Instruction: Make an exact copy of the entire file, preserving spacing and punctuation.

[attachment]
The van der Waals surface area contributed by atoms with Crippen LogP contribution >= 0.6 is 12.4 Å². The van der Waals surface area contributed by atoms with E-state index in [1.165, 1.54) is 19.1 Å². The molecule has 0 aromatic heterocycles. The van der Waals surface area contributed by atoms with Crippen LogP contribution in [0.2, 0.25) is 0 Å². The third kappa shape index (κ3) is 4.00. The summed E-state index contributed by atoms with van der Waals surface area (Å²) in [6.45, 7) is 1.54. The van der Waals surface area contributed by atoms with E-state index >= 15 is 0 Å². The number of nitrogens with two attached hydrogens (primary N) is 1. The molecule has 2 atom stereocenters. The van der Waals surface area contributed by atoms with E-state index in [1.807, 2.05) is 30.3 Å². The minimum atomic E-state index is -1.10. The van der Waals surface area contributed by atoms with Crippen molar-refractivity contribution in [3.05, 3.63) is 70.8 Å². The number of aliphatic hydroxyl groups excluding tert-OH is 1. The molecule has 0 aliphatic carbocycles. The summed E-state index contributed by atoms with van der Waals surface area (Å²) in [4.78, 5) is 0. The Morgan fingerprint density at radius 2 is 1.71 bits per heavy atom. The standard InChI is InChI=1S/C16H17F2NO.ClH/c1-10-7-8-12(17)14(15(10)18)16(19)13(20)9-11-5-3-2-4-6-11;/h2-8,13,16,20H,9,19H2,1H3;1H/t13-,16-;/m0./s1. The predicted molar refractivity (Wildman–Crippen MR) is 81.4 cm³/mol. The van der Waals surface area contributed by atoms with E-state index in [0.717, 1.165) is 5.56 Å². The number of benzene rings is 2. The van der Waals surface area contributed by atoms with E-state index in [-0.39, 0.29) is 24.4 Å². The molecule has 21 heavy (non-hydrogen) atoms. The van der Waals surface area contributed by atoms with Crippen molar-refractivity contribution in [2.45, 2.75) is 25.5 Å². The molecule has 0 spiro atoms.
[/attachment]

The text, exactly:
The van der Waals surface area contributed by atoms with Crippen LogP contribution >= 0.6 is 12.4 Å². The van der Waals surface area contributed by atoms with E-state index in [1.165, 1.54) is 19.1 Å². The molecule has 0 aromatic heterocycles. The van der Waals surface area contributed by atoms with Crippen LogP contribution in [0.2, 0.25) is 0 Å². The third kappa shape index (κ3) is 4.00. The summed E-state index contributed by atoms with van der Waals surface area (Å²) in [6.45, 7) is 1.54. The van der Waals surface area contributed by atoms with E-state index >= 15 is 0 Å². The number of nitrogens with two attached hydrogens (primary N) is 1. The molecule has 2 atom stereocenters. The van der Waals surface area contributed by atoms with E-state index in [1.807, 2.05) is 30.3 Å². The minimum atomic E-state index is -1.10. The van der Waals surface area contributed by atoms with Crippen molar-refractivity contribution in [3.05, 3.63) is 70.8 Å². The number of aliphatic hydroxyl groups excluding tert-OH is 1. The molecule has 0 aliphatic carbocycles. The summed E-state index contributed by atoms with van der Waals surface area (Å²) in [4.78, 5) is 0. The Morgan fingerprint density at radius 2 is 1.71 bits per heavy atom. The standard InChI is InChI=1S/C16H17F2NO.ClH/c1-10-7-8-12(17)14(15(10)18)16(19)13(20)9-11-5-3-2-4-6-11;/h2-8,13,16,20H,9,19H2,1H3;1H/t13-,16-;/m0./s1. The predicted molar refractivity (Wildman–Crippen MR) is 81.4 cm³/mol. The van der Waals surface area contributed by atoms with E-state index in [0.717, 1.165) is 5.56 Å². The number of benzene rings is 2. The van der Waals surface area contributed by atoms with E-state index in [-0.39, 0.29) is 24.4 Å². The molecule has 21 heavy (non-hydrogen) atoms. The van der Waals surface area contributed by atoms with Crippen molar-refractivity contribution in [2.45, 2.75) is 25.5 Å². The molecule has 0 spiro atoms.